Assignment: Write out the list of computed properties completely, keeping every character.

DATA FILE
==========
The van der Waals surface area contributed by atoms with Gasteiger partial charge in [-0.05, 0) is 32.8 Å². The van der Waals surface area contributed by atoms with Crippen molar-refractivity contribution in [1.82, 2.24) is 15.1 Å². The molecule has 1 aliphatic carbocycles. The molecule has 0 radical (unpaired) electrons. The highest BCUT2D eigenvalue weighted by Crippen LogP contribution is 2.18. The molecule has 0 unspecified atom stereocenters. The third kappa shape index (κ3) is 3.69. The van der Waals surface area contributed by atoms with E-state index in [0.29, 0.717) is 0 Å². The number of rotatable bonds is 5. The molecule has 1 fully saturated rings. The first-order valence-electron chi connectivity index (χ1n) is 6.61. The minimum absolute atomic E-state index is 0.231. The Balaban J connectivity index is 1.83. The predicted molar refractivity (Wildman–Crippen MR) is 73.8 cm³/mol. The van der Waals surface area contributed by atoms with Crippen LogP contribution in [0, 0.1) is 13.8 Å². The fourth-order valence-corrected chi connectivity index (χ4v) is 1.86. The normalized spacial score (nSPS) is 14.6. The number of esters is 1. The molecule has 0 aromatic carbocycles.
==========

The van der Waals surface area contributed by atoms with Gasteiger partial charge in [-0.05, 0) is 32.8 Å². The van der Waals surface area contributed by atoms with Crippen molar-refractivity contribution in [1.82, 2.24) is 15.1 Å². The molecule has 1 aliphatic carbocycles. The molecule has 0 radical (unpaired) electrons. The highest BCUT2D eigenvalue weighted by Crippen LogP contribution is 2.18. The molecule has 0 unspecified atom stereocenters. The third kappa shape index (κ3) is 3.69. The van der Waals surface area contributed by atoms with E-state index in [0.29, 0.717) is 0 Å². The number of rotatable bonds is 5. The molecule has 1 fully saturated rings. The first-order valence-electron chi connectivity index (χ1n) is 6.61. The minimum absolute atomic E-state index is 0.231. The Balaban J connectivity index is 1.83. The predicted molar refractivity (Wildman–Crippen MR) is 73.8 cm³/mol. The van der Waals surface area contributed by atoms with Crippen LogP contribution in [0, 0.1) is 13.8 Å². The fourth-order valence-corrected chi connectivity index (χ4v) is 1.86. The normalized spacial score (nSPS) is 14.6. The number of esters is 1. The molecule has 0 aromatic carbocycles.